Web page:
Technically the summer solstice isn’t until Friday, but today definitely felt like the longest day of the year.
We started catching chickens at 6:30. The chicken guys couldn’t come tomorrow so we bumped this week’s slaughter day to Wednesday. After that it was chores as usual followed by setting up several fences. The cattle are divided into two main groups: cows and heifers. The farm is pretty much split in half by a stream that feeds into the Brandywine river. The cows are on the south side of the stream (the side with the market and barn) and the heifers are on the north side.
Each group has completed one full loop of their half and is ready to start the circuit again which means we have to set up fences to create lanes to run the groups back to the start. The cows weren’t a problem and moved easily. The heifers were another story.
Before we moved them back to the beginning, Ryan wanted to retag several of the calves who were born before we got our 2013 tags and he wanted to separate out any heifers that didn’t calve. They will be used for meat in the coming weeks. To do all this we needed to run them through the chute handling system. Which is in the barn. Which is on the south side of the creek.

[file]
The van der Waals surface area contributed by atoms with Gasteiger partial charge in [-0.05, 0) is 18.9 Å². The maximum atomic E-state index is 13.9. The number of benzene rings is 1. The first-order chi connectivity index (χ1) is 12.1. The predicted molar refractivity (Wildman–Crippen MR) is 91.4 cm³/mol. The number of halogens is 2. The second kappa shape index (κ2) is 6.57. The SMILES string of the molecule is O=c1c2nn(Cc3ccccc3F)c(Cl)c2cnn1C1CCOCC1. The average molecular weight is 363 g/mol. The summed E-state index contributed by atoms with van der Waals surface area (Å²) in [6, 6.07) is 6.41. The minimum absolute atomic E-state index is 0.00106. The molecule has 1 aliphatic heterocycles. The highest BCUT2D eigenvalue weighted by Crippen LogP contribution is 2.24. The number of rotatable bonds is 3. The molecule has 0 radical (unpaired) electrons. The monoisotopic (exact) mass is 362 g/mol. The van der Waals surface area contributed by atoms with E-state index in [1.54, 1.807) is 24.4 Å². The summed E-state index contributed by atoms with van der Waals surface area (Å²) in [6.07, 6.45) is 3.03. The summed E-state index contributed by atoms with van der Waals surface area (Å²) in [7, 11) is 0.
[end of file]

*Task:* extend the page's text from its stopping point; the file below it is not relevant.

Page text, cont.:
Everything would have been OK but for the creek. The calves panicked and instead of simply running across the creek they ran under the hot wire and into another pasture. You may remember my story from last week about how difficult working calves can be. Eventually, we gave up and decided to focus on the ones that had made it through and figure out how to reunite calves and mamas after everything else was done.
We ran about 2/3s of the group through the chute system before running out of steam. We took down numbers, checked for pink eye, updated tags for those who needed them, and sorted out heifers that didn’t calve. The whole process took the better part of the afternoon. Then came the really hard part. Running them back across the creek.
We had a heck of a time chasing the cows out of the pasture. They were worked up from having been in the barn and were not in a cooperative mood. This time Ryan and Laurel (Ryan’s fiancé) manned both sides of the fence across the creek to discourage babies from running under, but without much luck. We still had five escapees. Plus the two who were still running loose from the first crossing.
Slowly, very, VERY slowly, we worked them through the gate. Inch by inch. It took forever and we were all exhausted by the end, but I am happy to say that all of the babies have been reunited with their moms.
Here’s hoping we don’t have to do that again until it is time to put them back in the barn for the winter!